Responsibilities, chances are you have too many of them, and sometimes finding time for yourself can seem like the last thing you have time for! Today we’re going to look at how we can learn to prioritize and balance our responsibilities so that we don’t forget to include ourselves in the equation.
The first thing we want to do is making 2 lists:
List 1: Every time commitment should be included, whether it’s part of your daily schedule, a weekly activity, or yearly commitment. Everything you spend time doing should be on your list.
List 2: Everything you want to do but never find time for.
Take your time with these lists, they don’t need to be completed in an hour, carry them around with you for a week and add things as you see yourself doing them, or as you think of them.
Keep an eye out for patterns:
In list 1: Is there one area of your life you spend way more time on than any other? Are all your responsibilities leaving no time for yourself? Do you spend all your ‘you time’ on social media?
In list 2: Are there a lot of items relating to one topic? Is there an overwhelming amount of things you want to do for yourself?
Keep these patterns in your mind over the next steps. They will help guide you in the changes you will make.
Get list 1 out and for each commitment, ask yourself 2 questions about each point, you’re going to have to be very honest with yourself:
- Is it necessary? (this includes things like ‘is it really your responsibility’ or are you doing things for other people that they could be doing for themselves)
- Does it it add value to your life?
If you answered no to either of these questions, mark the item. If you answered yes to both of these questions, ask one more:
3. Can it be done in a more efficient way
If the answer is yes, mark the item.
At the end of this process you will probably be surprised at the amount of items on your list that you’ve marked.
There’s probably things on your list that you have to do – like work or school, cooking, and cleaning. But are you seeing anything that you’re doing that isn’t actually your responsibility? Any daily habits that could be completed on a weekly basis? Is there anything that might be wasting your time?
You’ll likely also find a lot of optional activities that aren’t actually adding value to your life that sneak their way into your day – you’d be surprised how many hours accumulate by watching TV, scrolling through Facebook, that candy crush squeezed in on the tube. Mindless distractions tend to find places to be fit in because you really need some down time – and if you don’t pay attention to that mindfully, your brain will find a mindless way to accomplish it.
The goal is to have more of a balance between responsibility and self care during your day, which means you need to make room for it. Remember those list items you marked in the last step? It’s time to take a closer look at them.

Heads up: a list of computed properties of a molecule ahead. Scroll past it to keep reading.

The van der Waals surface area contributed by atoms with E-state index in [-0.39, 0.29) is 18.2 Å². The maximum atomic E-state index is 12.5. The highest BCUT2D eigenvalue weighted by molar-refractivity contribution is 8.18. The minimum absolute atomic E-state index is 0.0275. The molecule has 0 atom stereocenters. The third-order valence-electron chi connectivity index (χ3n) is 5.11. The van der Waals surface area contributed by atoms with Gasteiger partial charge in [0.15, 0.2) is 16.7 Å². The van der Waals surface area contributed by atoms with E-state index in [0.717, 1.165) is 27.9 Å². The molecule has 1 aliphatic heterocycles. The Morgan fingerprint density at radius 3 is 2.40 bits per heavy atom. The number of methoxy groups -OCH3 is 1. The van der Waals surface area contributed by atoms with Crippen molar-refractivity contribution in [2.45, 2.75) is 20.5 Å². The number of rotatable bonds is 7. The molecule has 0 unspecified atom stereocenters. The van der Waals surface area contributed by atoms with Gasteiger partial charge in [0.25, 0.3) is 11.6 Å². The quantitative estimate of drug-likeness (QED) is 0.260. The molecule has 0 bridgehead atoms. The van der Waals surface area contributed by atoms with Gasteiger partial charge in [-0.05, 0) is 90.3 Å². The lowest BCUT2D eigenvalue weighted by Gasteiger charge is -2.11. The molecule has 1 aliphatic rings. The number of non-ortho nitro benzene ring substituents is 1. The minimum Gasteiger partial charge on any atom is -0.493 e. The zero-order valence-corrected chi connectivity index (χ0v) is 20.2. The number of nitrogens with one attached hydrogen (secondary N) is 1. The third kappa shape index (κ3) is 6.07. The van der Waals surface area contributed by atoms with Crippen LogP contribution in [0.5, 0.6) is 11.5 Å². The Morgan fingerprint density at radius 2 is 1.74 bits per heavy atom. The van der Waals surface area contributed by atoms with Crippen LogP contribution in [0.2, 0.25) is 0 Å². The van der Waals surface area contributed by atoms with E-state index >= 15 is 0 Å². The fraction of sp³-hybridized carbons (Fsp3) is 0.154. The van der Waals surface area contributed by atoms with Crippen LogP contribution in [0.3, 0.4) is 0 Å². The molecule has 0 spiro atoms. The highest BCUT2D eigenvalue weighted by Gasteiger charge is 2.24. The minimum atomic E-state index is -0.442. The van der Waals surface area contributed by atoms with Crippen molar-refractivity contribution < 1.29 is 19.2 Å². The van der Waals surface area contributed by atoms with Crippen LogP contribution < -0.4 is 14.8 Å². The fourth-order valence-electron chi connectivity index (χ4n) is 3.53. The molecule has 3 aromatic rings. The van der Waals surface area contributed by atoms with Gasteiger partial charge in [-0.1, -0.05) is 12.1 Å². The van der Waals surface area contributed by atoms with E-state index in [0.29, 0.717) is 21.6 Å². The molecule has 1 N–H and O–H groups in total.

Ask yourself: If it’s not necessary why are you doing it? If it doesn’t make you happy or a better person and you aren’t required to do it, why keep it in your life? If it can be done more efficiently, why isn’t it being done that way?
With all that in mind, we are now ready to make some changes.
Remove: If it’s not necessary and it doesn’t add value to your life. Stop doing it.
- Cross out everything from list 1 that is both unnecessary and doesn’t add value to your life. If it is both of these things, there simply is no reason to continue. This one is very simple but you may find it hard to put into practice. if so try a little at a time.
- If they aren’t necessary, stop them, cross it out.
- If they aren’t your responsibility, hand back the responsibility to the rightful owner; cross it out.
- If they aren’t beneficial, are they necessary, if not, cross it out.
- If they aren’t being done efficiently, they need replacing: cross them out.
Replace: Replace mindless activities with mindful ones.
Remember list 2, get it out. For everything that you’ve crossed out in list 1, find a replacement from list 2! This doesn’t strictly mean replace 1 for 1, you can consolidate a few crossed out things into one replacement if that’s what is needed.
Your goal is to have more balance between responsibility and self care. So keep the patterns in mind that you discovered earlier. If you noticed you are always on the go, replace some high energy activities for low energy ones. If you noticed you fill every second of your day with doing things for others, replace some of them with things just for you. And so on..
Here are some examples:
- Instead of an extra episode of Game of Thrones (sorry), maybe spend some time meditating.
- Instead of phone games on the train, try reading a personal development book.
- Instead of that extra snooze because you don’t want to face the day, try taking 5 minutes to write a quick gratitude list.
- Instead of going on Instagram and stalking other people’s lives, maybe you can find a theme from list 2 that shows you a craft you’re interested in, and do that.
- Instead of a daily shop (that’s based on mood), consolidate all those shops into one (that’s based on nutrition).
- Or if your day is too packed, replace some unnecessary things with nothing, so you can have time to just “be” and sit in silence. Not every second of the day has to be filled with an activity or other people. In fact, having quiet, alone time (electronic-free) can be a great way to de-stress.
It’s amazing how much difference spending some time self caring, being quiet, and doing things mindfully can make to your life. Once you’ve put the above in practice for a while. Repeat the process, take notice of what is working for you or not in the new things you’ve brought into your life. Observe the difference in the lengths of your two lists. Appreciate the good things. Love your self and your life. Good luck.